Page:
I know from my own past experience (once upon a time, I had no idea what I was doing in the gym) that shoulders day involves an overhead press, a great multi-joint exercise (although worth mentioning, not always the best for shoulder health), followed by a bunch of isolation exercises like front raises, rear delt flys, shrugs, and lateral raises. There are a few problems with this style of training. For one, it doesn’t have a high metabolic cost, meaning you don’t work that hard to complete a workout that’s mostly isolation exercises. It’s also unnecessary. “Shoulders” as most people refer to them, means the deltoid muscles, which have an anterior (front), middle, and posterior part. Although you can train each segment with various raises and flys, the fibers of the deltoid are recruited through other compound movements. An even split of pressing and pulling, with just a bit of assistance work sprinkled in, is a better strategy, even if your goal is shoulders like boulders.

Training in the “Fat Burning Zone”

I have previously written at length about this, but it’s worth repeating here. The fat burning zone is a myth based on a flawed interpretation of energy metabolism. Yes, we burn a greater percentage of calories from fat at lower work intensities, but this is only true in a relative sense, and also misses the point of how exercise helps maintain a healthy body weight. The human body doesn’t burn fat for fuel during intense exercise, rather, it burns carbs. It is during the 48-72 hour post-exercise window that your metabolic rate goes up, resulting in you burning more fat when at rest. There are ways to structure a workout to help drive fat loss.


Doing circuit training is better than doing one exercise at a time, and doing intervals is better than low-intensity steady state aerobic training. Whether or not you lose weight is a product of your movement routine, what and how much you eat, how much you sleep, hormones, environmental factors, and more. Focus on having a great workout that leaves you feeling invigorated. The benefits of exercise extend so much further than weight loss. Focusing on “burning fat” during a workout will steer you away from the exercises that will help you the most.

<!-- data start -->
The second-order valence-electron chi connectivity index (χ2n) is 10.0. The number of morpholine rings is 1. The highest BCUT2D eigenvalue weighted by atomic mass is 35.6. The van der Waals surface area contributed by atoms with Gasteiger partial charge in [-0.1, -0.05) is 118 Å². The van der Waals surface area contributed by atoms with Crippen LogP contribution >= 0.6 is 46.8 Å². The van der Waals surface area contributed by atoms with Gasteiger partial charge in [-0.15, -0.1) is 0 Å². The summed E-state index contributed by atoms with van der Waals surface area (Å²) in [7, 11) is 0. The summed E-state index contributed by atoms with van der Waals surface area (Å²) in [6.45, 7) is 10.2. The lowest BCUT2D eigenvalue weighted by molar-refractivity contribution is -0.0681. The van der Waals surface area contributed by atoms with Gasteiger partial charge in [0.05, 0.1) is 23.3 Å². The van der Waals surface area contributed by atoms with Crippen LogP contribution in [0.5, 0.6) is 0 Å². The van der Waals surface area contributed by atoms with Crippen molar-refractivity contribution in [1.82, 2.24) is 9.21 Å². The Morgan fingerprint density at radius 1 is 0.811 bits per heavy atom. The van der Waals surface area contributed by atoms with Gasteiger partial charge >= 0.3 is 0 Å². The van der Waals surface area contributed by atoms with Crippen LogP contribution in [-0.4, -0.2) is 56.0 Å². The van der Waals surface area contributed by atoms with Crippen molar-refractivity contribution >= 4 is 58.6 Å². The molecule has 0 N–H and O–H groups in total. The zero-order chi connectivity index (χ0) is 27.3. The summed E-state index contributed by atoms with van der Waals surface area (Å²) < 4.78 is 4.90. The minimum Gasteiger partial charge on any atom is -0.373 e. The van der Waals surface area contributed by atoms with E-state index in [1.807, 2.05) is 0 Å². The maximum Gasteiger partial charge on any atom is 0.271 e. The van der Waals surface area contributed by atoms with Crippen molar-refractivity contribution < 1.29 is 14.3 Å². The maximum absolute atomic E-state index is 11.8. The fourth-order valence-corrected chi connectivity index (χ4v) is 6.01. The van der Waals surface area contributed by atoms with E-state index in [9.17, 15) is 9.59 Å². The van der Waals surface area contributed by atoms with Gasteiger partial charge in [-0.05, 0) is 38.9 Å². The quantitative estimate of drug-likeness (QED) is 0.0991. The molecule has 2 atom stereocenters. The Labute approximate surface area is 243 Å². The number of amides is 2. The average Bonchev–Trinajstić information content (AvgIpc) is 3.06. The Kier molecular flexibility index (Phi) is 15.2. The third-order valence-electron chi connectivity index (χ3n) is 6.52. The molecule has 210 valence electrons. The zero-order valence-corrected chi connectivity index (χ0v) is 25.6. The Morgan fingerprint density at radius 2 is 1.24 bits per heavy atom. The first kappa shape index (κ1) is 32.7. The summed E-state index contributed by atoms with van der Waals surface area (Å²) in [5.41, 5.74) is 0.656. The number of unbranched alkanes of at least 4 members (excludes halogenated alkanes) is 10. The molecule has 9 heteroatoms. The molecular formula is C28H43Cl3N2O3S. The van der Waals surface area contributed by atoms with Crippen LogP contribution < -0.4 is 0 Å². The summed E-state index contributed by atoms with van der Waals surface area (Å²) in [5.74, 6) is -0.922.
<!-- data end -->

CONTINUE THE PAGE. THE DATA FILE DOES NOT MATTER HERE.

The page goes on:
“Toning”

I know what people mean when they say it, but I can’t describe it in a way that is consistent with what we know about anatomy and physiology. More importantly, people who say that they want to “tone” tend to avoid the very thing they need to do to achieve their desired aesthetic, which is to lift heavy stuff. If you want toned arms? See if you can learn how to do a chin-up. Want toned legs? Squats, deadlifts, lunges, step-ups are the way to go, ideally with a weight that makes you tired before you can do 20 repetitions (and one day, maybe so heavy that you can only do 1!). Limiting your training to repeatedly lifting 2 and 3 lb weights does next-to-nothing.

Skipping the Fundamentals

If you are a beginner in the weight room, it can be hard to know where to start. There are new workouts published every day in apps, workouts and blogs. Some movements might feel good to you, others may be confusing or even painful (side note: if something causes you pain, don’t do it. No pain, no gain is the dumbest fitness slogan ever.) Unless you have a mobility restriction or other health concern that makes a certain movement a bad idea, most people will do really well to start with:

  • Squats
  • Deadlifts
  • Lunges
  • Push-ups
  • Some sort of pull (say, seated row)
  • A core stability exercise (usually a plank)

The thoughts of doing these movements might be intimidating. If it is, I encourage you to hire a trainer who can help you do them appropriately. For example, can’t do push-ups? What if you did them standing against a wall? Are squats really hard? Grab a TRX so that your arms can help your legs while you develop confidence in the movement pattern.

It’s popular these days to say there are no bad movements. Personally, I think there are a few, but more importantly, we should all be able to agree that some are better than others. The above list are all great movements. And if you need help building up your movement skills and confidence, that’s what trainers are for. Effective exercise is a skill, one that has to be learned. No one is born knowing this stuff, and there is zero shame in needing help. Often times, even just a few sessions with a qualified, knowledgeable trainer can get you started. Do you want to make sure you're not making any mistakes with your workouts? Click the button below to book your free strategy sessions with a Renegade Trainer.